LINCOLN — The one thing about Nebraska sophomore cornerback Andrew Green, says his younger brother Aaron, is that he never, ever complains.
"Always has his head up," says Aaron, a true freshman Husker running back.
But there was a moment in 2010 when Andrew — who'd already had his share of "nicks and bruises" at NU — was missing more game time because of a partially torn meniscus ligament in his knee. He played with the injury in the Idaho game, saw it swell and throb with pain and realized that he'd be on the shelf even longer. More time on the exercise bike. Less time doing what he loved.
He called his brother Aaron back home in San Antonio a few times. Frustrated. Maybe worried.
You'll keep God first, Aaron told Andrew. You always do.
Whatever God wants for me, Andrew told Aaron, will be done.
Back and forth the conversations went for the two devout Christians. Brothers who weren't necessarily the same — Aaron can be more outgoing, while Andrew hangs back and plays cool — but shared a strong faith. FEAR NOT it reads on Aaron's arm after practice, written in black marker. Keep in God's will, is one of Andrew's favorite sayings.
And Andrew's fortunes began to turn once he rehabbed the knee. Aaron, a coveted recruit, chose Nebraska over Florida State, Texas and California. Andrew got healthy. He took to new coach Corey Raymond's teaching methods. And — because of an injury to starter Alfonzo Dennard — he started his first game last week in a 40-7 win against Tennessee-Chattanooga.
He also gave up a touchdown. He locked up with a UTC receiver in press coverage, "got muscled," according to Raymond, slipped, fell and watched helplessly as the Mocs scored their lone touchdown of the game.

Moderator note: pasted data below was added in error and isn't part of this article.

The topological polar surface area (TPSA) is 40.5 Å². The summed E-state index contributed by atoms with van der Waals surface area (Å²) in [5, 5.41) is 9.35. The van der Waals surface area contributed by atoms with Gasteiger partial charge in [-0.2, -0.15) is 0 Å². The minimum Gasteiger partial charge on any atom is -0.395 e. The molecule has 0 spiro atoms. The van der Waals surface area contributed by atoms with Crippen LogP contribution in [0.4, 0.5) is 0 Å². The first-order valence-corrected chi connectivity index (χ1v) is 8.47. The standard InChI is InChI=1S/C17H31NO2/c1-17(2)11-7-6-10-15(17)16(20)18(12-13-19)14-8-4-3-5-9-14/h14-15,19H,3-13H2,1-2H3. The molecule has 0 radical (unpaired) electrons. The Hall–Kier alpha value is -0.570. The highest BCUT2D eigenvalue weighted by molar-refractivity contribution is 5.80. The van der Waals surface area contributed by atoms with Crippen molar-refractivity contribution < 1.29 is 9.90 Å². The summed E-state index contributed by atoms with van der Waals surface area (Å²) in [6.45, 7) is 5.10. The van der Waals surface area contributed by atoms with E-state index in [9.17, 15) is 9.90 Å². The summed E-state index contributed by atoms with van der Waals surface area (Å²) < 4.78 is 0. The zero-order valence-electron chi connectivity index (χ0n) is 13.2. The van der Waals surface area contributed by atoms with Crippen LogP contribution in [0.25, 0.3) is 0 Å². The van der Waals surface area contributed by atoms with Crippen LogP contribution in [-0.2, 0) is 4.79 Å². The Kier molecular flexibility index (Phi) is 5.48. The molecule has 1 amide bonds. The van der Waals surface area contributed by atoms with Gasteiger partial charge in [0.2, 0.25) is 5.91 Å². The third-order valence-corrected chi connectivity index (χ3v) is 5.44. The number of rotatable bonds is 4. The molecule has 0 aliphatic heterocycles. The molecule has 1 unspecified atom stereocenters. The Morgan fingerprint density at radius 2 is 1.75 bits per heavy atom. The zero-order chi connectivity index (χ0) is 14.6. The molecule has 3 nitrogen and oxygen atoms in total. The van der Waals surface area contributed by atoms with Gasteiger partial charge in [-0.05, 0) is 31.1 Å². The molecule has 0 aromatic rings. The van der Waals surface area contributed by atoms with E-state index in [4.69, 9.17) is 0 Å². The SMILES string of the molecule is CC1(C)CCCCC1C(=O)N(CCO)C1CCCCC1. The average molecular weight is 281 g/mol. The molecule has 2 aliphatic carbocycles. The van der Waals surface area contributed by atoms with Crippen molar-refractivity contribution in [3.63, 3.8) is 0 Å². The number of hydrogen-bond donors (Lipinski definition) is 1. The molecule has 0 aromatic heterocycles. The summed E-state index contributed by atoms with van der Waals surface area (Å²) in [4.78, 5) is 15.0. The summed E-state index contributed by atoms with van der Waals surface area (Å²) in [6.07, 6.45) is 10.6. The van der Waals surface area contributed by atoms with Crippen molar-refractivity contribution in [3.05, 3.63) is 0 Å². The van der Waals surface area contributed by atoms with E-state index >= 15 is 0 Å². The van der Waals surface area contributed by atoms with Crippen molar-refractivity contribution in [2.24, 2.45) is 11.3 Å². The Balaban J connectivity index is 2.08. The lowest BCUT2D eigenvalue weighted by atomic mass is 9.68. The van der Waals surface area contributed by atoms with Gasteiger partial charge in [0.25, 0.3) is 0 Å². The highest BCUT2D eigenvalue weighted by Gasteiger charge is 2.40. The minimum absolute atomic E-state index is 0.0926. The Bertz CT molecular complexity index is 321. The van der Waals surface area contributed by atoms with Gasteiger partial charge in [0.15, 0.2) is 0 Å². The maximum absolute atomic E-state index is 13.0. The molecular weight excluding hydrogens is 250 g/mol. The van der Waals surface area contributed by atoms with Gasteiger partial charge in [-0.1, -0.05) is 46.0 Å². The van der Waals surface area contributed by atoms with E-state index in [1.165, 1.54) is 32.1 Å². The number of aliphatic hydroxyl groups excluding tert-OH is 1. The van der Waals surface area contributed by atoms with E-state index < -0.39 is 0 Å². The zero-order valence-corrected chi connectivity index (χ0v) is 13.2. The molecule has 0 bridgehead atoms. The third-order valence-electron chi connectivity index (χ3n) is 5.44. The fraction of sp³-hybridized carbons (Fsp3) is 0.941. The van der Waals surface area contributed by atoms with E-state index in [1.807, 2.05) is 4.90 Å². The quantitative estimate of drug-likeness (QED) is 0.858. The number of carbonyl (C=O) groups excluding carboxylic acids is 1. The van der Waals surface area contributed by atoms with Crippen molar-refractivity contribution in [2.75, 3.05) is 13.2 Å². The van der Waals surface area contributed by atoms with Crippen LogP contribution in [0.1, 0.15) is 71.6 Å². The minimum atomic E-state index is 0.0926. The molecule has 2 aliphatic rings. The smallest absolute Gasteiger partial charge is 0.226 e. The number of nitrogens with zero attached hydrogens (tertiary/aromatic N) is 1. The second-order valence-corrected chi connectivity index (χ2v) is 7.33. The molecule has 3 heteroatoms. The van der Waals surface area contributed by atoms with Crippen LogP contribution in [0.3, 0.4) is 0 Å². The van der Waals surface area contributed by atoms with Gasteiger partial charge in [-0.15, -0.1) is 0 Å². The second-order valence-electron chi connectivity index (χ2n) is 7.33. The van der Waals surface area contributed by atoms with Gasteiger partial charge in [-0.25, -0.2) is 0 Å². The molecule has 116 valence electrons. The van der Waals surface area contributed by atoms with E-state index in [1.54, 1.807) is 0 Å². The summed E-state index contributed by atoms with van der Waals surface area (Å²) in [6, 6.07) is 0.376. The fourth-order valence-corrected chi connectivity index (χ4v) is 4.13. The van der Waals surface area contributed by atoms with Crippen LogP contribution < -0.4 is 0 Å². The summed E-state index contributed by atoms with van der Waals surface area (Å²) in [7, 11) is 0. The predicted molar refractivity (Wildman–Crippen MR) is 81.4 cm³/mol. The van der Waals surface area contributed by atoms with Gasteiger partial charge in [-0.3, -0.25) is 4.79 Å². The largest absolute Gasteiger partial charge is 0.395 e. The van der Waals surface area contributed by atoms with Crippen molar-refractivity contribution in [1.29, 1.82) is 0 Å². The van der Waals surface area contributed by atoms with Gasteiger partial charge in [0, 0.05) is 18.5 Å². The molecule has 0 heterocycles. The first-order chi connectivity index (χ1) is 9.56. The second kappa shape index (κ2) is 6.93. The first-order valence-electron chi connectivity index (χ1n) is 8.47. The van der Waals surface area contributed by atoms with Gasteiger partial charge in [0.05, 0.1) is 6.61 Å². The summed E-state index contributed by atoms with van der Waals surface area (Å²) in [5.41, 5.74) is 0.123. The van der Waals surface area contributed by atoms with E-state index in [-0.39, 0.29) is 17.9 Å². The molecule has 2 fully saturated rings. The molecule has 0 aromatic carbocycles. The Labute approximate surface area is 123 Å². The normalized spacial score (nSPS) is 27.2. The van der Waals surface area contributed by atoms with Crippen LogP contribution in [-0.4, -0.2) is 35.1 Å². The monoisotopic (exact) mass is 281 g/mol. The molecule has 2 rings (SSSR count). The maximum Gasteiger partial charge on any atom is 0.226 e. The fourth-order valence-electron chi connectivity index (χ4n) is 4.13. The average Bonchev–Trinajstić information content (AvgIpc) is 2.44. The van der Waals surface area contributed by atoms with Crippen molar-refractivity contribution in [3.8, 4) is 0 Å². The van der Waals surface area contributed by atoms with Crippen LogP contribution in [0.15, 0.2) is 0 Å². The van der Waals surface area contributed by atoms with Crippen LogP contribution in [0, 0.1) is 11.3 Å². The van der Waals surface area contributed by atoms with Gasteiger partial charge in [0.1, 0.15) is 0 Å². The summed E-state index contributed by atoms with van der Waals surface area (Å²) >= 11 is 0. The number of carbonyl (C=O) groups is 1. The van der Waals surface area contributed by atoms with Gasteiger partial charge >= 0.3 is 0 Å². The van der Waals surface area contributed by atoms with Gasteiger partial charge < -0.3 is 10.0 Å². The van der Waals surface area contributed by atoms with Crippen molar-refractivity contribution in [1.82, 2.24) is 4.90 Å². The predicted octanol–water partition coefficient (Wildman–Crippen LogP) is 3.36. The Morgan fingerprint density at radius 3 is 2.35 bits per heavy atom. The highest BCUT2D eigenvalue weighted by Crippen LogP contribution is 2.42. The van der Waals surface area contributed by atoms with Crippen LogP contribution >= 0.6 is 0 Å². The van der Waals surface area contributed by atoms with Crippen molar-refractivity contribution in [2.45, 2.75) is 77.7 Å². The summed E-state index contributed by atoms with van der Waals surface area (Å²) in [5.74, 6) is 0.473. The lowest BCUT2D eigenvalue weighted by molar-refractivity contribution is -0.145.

"I'm supposed to be the aggressor on the goal line," Andrew said. "But I lost my footing. He kind of pushed me, I fell and there was nothing I could do."
He ran over to the sideline. With his head up. Sometime after, Aaron found him.
"Humble, humble guy," Aaron said. "Through the good and the bad."
Monday, he went back to work on some of his errors. After practice ended, he and Raymond — along with a few other defensive backs — stayed on the field for a half-hour working on tight coverage techniques. Raymond was the guy running the drill, showing his charges how to smother receivers without losing physical leverage.
Receivers aren't going to get called for pushing off, Raymond said. So you'd better not get in a spot where they can push you.
Andrew Green could get another chance to show his progress this week if he gets a start. And that could come even if Dennard returns to action, depending on what formation Fresno State uses at the outset of the game.
Andrew Green played well enough, it seems, for NU to consider keeping him in the game in nickel packages. Sophomore Ciante Evans could slide to nickel to cover the slot receiver.
It's a big leap from one year ago, when Green's career was stuck in injury-plagued neutral.
"It's been frustrating, but a good time to strengthen me personally," he said. "Just to endure and keep going."
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